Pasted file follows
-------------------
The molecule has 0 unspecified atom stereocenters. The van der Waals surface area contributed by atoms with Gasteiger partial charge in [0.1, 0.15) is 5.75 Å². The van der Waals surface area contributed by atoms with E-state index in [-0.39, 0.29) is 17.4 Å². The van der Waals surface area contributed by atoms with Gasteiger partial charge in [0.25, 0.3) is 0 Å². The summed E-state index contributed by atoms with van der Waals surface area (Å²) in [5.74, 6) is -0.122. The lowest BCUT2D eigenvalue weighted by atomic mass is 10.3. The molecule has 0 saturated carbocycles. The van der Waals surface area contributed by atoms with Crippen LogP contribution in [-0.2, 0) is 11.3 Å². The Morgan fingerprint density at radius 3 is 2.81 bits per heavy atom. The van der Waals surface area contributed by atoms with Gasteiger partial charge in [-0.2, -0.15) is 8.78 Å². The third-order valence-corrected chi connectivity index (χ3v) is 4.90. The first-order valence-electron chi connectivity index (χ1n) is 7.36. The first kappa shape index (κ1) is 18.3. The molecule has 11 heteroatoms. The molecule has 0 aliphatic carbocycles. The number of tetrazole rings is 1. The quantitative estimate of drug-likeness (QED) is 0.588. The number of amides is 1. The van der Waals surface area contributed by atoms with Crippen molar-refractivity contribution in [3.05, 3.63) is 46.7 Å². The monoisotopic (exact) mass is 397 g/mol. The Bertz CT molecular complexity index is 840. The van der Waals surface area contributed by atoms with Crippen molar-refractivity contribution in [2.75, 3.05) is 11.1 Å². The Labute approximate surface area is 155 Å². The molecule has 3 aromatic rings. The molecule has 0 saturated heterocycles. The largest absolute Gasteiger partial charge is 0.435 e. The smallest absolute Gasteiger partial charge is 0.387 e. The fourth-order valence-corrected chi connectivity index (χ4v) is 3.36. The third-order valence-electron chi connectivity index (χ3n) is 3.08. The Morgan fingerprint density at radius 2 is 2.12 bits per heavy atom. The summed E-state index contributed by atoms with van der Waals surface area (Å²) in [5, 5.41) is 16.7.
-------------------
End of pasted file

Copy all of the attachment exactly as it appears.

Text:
The molecule has 0 unspecified atom stereocenters. The van der Waals surface area contributed by atoms with Gasteiger partial charge in [0.1, 0.15) is 5.75 Å². The van der Waals surface area contributed by atoms with E-state index in [-0.39, 0.29) is 17.4 Å². The van der Waals surface area contributed by atoms with Gasteiger partial charge in [0.25, 0.3) is 0 Å². The summed E-state index contributed by atoms with van der Waals surface area (Å²) in [5.74, 6) is -0.122. The lowest BCUT2D eigenvalue weighted by atomic mass is 10.3. The molecule has 0 saturated carbocycles. The van der Waals surface area contributed by atoms with Crippen LogP contribution in [-0.2, 0) is 11.3 Å². The Morgan fingerprint density at radius 3 is 2.81 bits per heavy atom. The van der Waals surface area contributed by atoms with Gasteiger partial charge in [-0.2, -0.15) is 8.78 Å². The third-order valence-corrected chi connectivity index (χ3v) is 4.90. The first-order valence-electron chi connectivity index (χ1n) is 7.36. The first kappa shape index (κ1) is 18.3. The molecule has 11 heteroatoms. The molecule has 0 aliphatic carbocycles. The number of tetrazole rings is 1. The quantitative estimate of drug-likeness (QED) is 0.588. The number of amides is 1. The van der Waals surface area contributed by atoms with Crippen molar-refractivity contribution in [3.05, 3.63) is 46.7 Å². The monoisotopic (exact) mass is 397 g/mol. The Bertz CT molecular complexity index is 840. The van der Waals surface area contributed by atoms with Crippen molar-refractivity contribution in [2.75, 3.05) is 11.1 Å². The Labute approximate surface area is 155 Å². The molecule has 3 aromatic rings. The molecule has 0 saturated heterocycles. The largest absolute Gasteiger partial charge is 0.435 e. The smallest absolute Gasteiger partial charge is 0.387 e. The fourth-order valence-corrected chi connectivity index (χ4v) is 3.36. The third-order valence-electron chi connectivity index (χ3n) is 3.08. The Morgan fingerprint density at radius 2 is 2.12 bits per heavy atom. The summed E-state index contributed by atoms with van der Waals surface area (Å²) in [5, 5.41) is 16.7.